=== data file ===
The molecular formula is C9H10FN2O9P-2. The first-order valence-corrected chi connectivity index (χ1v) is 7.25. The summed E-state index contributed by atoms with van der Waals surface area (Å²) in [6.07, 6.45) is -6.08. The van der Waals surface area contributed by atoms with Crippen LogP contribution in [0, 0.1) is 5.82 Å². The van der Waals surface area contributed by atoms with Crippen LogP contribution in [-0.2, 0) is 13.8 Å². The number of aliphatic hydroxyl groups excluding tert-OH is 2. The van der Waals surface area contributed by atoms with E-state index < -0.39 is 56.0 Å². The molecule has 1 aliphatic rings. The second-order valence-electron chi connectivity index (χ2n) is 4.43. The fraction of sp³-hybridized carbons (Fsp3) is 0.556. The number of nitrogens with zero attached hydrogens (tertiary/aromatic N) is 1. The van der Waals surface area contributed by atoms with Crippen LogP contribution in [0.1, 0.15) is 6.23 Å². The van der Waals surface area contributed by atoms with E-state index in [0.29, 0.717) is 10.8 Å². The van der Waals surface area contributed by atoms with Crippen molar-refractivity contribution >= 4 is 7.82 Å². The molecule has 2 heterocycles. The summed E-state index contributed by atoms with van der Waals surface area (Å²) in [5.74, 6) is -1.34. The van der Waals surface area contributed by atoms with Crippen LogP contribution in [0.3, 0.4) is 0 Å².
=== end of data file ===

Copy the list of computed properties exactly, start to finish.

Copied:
The molecular formula is C9H10FN2O9P-2. The first-order valence-corrected chi connectivity index (χ1v) is 7.25. The summed E-state index contributed by atoms with van der Waals surface area (Å²) in [6.07, 6.45) is -6.08. The van der Waals surface area contributed by atoms with Crippen LogP contribution in [0, 0.1) is 5.82 Å². The van der Waals surface area contributed by atoms with Crippen LogP contribution in [-0.2, 0) is 13.8 Å². The number of aliphatic hydroxyl groups excluding tert-OH is 2. The van der Waals surface area contributed by atoms with E-state index < -0.39 is 56.0 Å². The molecule has 1 aliphatic rings. The second-order valence-electron chi connectivity index (χ2n) is 4.43. The fraction of sp³-hybridized carbons (Fsp3) is 0.556. The number of nitrogens with zero attached hydrogens (tertiary/aromatic N) is 1. The van der Waals surface area contributed by atoms with Crippen LogP contribution in [0.1, 0.15) is 6.23 Å². The van der Waals surface area contributed by atoms with E-state index in [0.29, 0.717) is 10.8 Å². The van der Waals surface area contributed by atoms with Crippen molar-refractivity contribution >= 4 is 7.82 Å². The molecule has 2 heterocycles. The summed E-state index contributed by atoms with van der Waals surface area (Å²) in [5.74, 6) is -1.34. The van der Waals surface area contributed by atoms with Crippen LogP contribution in [0.3, 0.4) is 0 Å².